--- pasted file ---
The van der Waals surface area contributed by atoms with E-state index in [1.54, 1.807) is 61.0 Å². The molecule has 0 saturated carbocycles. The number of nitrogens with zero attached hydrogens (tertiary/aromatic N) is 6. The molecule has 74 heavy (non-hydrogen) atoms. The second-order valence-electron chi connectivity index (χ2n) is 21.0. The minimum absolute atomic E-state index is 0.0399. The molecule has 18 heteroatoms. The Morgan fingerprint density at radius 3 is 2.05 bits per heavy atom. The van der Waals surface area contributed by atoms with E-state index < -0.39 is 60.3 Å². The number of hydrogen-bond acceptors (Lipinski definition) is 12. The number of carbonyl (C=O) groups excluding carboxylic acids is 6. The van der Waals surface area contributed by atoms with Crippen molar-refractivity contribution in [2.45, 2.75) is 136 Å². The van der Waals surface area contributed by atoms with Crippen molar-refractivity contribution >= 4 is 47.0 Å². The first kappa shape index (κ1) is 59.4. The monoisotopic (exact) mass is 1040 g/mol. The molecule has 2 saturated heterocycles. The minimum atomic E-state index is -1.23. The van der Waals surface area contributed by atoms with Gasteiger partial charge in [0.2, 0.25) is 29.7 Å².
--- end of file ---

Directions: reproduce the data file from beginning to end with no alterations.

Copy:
The van der Waals surface area contributed by atoms with E-state index in [1.54, 1.807) is 61.0 Å². The molecule has 0 saturated carbocycles. The number of nitrogens with zero attached hydrogens (tertiary/aromatic N) is 6. The molecule has 74 heavy (non-hydrogen) atoms. The second-order valence-electron chi connectivity index (χ2n) is 21.0. The minimum absolute atomic E-state index is 0.0399. The molecule has 18 heteroatoms. The Morgan fingerprint density at radius 3 is 2.05 bits per heavy atom. The van der Waals surface area contributed by atoms with E-state index < -0.39 is 60.3 Å². The number of hydrogen-bond acceptors (Lipinski definition) is 12. The number of carbonyl (C=O) groups excluding carboxylic acids is 6. The van der Waals surface area contributed by atoms with Crippen molar-refractivity contribution in [2.45, 2.75) is 136 Å². The van der Waals surface area contributed by atoms with Crippen molar-refractivity contribution >= 4 is 47.0 Å². The first kappa shape index (κ1) is 59.4. The monoisotopic (exact) mass is 1040 g/mol. The molecule has 2 saturated heterocycles. The minimum atomic E-state index is -1.23. The van der Waals surface area contributed by atoms with Gasteiger partial charge in [0.2, 0.25) is 29.7 Å².